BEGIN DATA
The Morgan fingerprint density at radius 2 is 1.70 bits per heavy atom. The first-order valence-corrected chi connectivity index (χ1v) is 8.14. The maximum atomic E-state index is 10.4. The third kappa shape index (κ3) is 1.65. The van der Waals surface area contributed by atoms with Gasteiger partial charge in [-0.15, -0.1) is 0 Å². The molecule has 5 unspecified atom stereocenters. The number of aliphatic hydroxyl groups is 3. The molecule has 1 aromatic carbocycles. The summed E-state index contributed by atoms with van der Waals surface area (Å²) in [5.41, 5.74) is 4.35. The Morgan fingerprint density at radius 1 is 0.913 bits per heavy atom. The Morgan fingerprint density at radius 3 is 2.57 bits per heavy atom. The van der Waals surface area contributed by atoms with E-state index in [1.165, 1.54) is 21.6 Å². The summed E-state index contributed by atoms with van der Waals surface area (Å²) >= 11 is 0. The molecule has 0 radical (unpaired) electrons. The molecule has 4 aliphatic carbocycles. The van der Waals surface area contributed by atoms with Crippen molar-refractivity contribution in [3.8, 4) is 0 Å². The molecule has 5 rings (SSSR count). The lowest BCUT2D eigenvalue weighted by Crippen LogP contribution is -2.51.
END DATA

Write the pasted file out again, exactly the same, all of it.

The Morgan fingerprint density at radius 2 is 1.70 bits per heavy atom. The first-order valence-corrected chi connectivity index (χ1v) is 8.14. The maximum atomic E-state index is 10.4. The third kappa shape index (κ3) is 1.65. The van der Waals surface area contributed by atoms with Gasteiger partial charge in [-0.15, -0.1) is 0 Å². The molecule has 5 unspecified atom stereocenters. The number of aliphatic hydroxyl groups is 3. The molecule has 1 aromatic carbocycles. The summed E-state index contributed by atoms with van der Waals surface area (Å²) in [5.41, 5.74) is 4.35. The Morgan fingerprint density at radius 1 is 0.913 bits per heavy atom. The Morgan fingerprint density at radius 3 is 2.57 bits per heavy atom. The van der Waals surface area contributed by atoms with E-state index in [1.165, 1.54) is 21.6 Å². The summed E-state index contributed by atoms with van der Waals surface area (Å²) >= 11 is 0. The molecule has 0 radical (unpaired) electrons. The molecule has 4 aliphatic carbocycles. The van der Waals surface area contributed by atoms with Crippen molar-refractivity contribution in [3.8, 4) is 0 Å². The molecule has 5 rings (SSSR count). The lowest BCUT2D eigenvalue weighted by Crippen LogP contribution is -2.51.